David Deters, pastor of Alger Park Christian Reformed Church in a decaying area of Grand Rapids, Mich., was saddened when a visitor asked his parishioners two years ago if anyone knew the name of the principal of the grade school three blocks away. No one did.
"It was an indictment of us as a church," he laments. That night the church decided to adopt the local school using a model developed by Kids Hope USA.
Four years ago, Virgil Gulker, founder of Kids Hope USA, surveyed 60 churches with memberships from 60 to 6,000 to find out how many of their members were engaged in one-to-one relationships with at-risk children. Fewer than 20 individuals were. When he asked church leaders if they thought the church would respond with a relational outreach to troubled youth, most answered no. "The problem is not a lack of compassion," Mr. Gulker explains. "These churches lack an infrastructure to recruit, train members, and implement a program."
So Mr. Gulker devised one, bringing 20 years of experience launching ministries to the task. His strategy pairs one church with one school, preferably in its own neighborhood, linking one child with one mentor-tutor for at least a year. Since 1993, Kids Hope USA, a project of International Aid, Inc., has trained the church staff members who manage the program professionally, screening and training volunteers as mentor-tutors. Each mentor meets one hour every week with the same child, working on material suggested by the child's teacher. A prayer partner prays for the mentor and the child on the morning of their meeting. Because the greatest effect comes from reaching children early in their development, Kids Hope focuses on grade-schoolers, especially on first- and second-graders.
The program works. Now when Mr. Deters shops at the local grocery store, kids and their mothers come over to greet him affectionately. The school and the church have become connected parts of a community. The church is being revitalized from within and is growing.
Like all pastors of churches involved in Kids Hope, Mr. Deters is a tutor, too. He is paired with eight-year-old Anthony, whose father is in jail. On a recent afternoon after school, the boy grinned and skipped toward the pastor. It is evident not only in Anthony's smile, but Mr. Deters's as well, that the relationship has changed both of their lives. Anthony asked Mr. Deters recently, "Why do you love me?"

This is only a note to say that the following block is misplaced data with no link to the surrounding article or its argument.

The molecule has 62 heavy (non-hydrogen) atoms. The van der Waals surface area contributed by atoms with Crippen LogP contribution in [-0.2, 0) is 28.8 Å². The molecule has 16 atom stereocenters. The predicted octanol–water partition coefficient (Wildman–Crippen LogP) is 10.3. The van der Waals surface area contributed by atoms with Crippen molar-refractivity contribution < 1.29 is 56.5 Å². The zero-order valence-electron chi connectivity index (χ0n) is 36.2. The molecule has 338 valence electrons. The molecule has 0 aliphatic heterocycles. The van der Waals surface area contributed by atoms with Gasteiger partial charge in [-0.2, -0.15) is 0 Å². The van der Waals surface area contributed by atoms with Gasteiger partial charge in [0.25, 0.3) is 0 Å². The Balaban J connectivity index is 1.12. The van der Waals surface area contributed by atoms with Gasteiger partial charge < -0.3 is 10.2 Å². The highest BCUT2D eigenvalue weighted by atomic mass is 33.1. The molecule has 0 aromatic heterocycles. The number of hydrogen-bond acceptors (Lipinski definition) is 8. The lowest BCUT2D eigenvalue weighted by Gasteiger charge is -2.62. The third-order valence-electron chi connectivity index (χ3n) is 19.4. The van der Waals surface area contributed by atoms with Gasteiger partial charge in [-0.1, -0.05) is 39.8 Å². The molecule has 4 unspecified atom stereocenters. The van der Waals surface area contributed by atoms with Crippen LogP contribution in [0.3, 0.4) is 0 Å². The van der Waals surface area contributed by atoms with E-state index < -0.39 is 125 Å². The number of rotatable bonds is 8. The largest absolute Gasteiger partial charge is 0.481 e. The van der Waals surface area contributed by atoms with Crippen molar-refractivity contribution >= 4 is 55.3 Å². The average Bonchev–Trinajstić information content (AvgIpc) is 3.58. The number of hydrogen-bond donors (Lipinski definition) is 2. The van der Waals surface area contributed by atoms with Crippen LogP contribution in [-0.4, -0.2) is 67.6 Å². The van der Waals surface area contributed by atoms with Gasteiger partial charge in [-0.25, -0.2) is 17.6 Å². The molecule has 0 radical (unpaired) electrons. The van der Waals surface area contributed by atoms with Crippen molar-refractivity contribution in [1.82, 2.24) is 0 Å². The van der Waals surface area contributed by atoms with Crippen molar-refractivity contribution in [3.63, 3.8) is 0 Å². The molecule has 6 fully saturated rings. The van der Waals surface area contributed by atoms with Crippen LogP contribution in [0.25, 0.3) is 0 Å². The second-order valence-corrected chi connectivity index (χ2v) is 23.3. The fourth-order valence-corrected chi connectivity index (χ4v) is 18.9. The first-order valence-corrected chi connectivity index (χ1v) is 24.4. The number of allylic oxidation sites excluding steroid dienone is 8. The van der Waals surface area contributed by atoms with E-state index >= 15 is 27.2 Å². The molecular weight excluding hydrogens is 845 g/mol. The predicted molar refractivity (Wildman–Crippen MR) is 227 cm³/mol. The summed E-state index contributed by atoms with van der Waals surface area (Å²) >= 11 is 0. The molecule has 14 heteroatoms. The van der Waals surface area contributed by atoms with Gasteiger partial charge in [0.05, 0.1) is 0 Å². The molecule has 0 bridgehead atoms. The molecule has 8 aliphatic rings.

The same afternoon, Andy Ryskamp, also from Alger Park Christian Reformed Church, met for the first time with Craig, a black seven-year-old at Alger Park Elementary. Mr. Ryskamp sat in the tutoring niche created for Kids Hope at the back of the language lab, wearing his Kids Hope sweatshirt. Craig hadn't yet received his Kids Hope T-shirt, but soon he would join the ranks of kids who are not only proud to wear them, but protest when they have to take them off. Mr. Ryskamp, with his arm around Craig, helped the boy through the day's reading assignment, working slowly through the more difficult words. Mr. Ryskamp then tested Craig on his reading level. He read 48 words in one minute, with three mistakes. With Mr. Ryskamp's help, it is likely he will improve. But at least as important as academics is the relationship formed between tutor and child.
These one-to-one relationships keep kids from derailing. Kids who have had a mentor are far less likely to drop out of school, get pregnant, join a gang, or go to jail. "These children are looking for one person to love and value them," contends Mr. Gulker. "If they can't find this affirmation, they turn to destructive personal behaviors."
Gang rituals illustrate his point. To join one gang, the newcomer stands in the center of the members and for two minutes is brutalized in a no-holds-barred attack with steel-toed boots and hard blows. Then he must embrace each of those who beat him and call him brother. As one boy explained, "I knew it would hurt bad. But if I could stand the pain, I would be surrounded by people who would love me."
Many of these children are isolated. One Kids Hope third-grader said to his mentor, "If I died today you are the only person who will miss me." A first-grade boy wearing a metal cross on a leather thong was asked by his tutor if it was a statement of faith or fashion. "I used this to try to kill myself," the boy replied. His tutor wept.
What seems like a minor investment in kids has a major effect. Margo Anderson, assistant principal of Alger Park Elementary School, a school with 80 percent at-risk kids, explains: "Many of them are in a household where there's nobody there when they come home. Nobody has ever paid attention to them before. One hour a week means the world."
Kids Hope USA uses these mentor-child relationships to build bridges to the families of the children as well. Oftentimes parents want to meet the person who is having an impact on their son or daughter. Sometime they are drawn to the tutors' churches.
As a model, Kids Hope has garnered attention, both in Michigan and nationally. There are 23 programs in action now, and inquiries from churches and schools in 34 other states have flooded the Kids Hope offices in Spring Lake, Mich.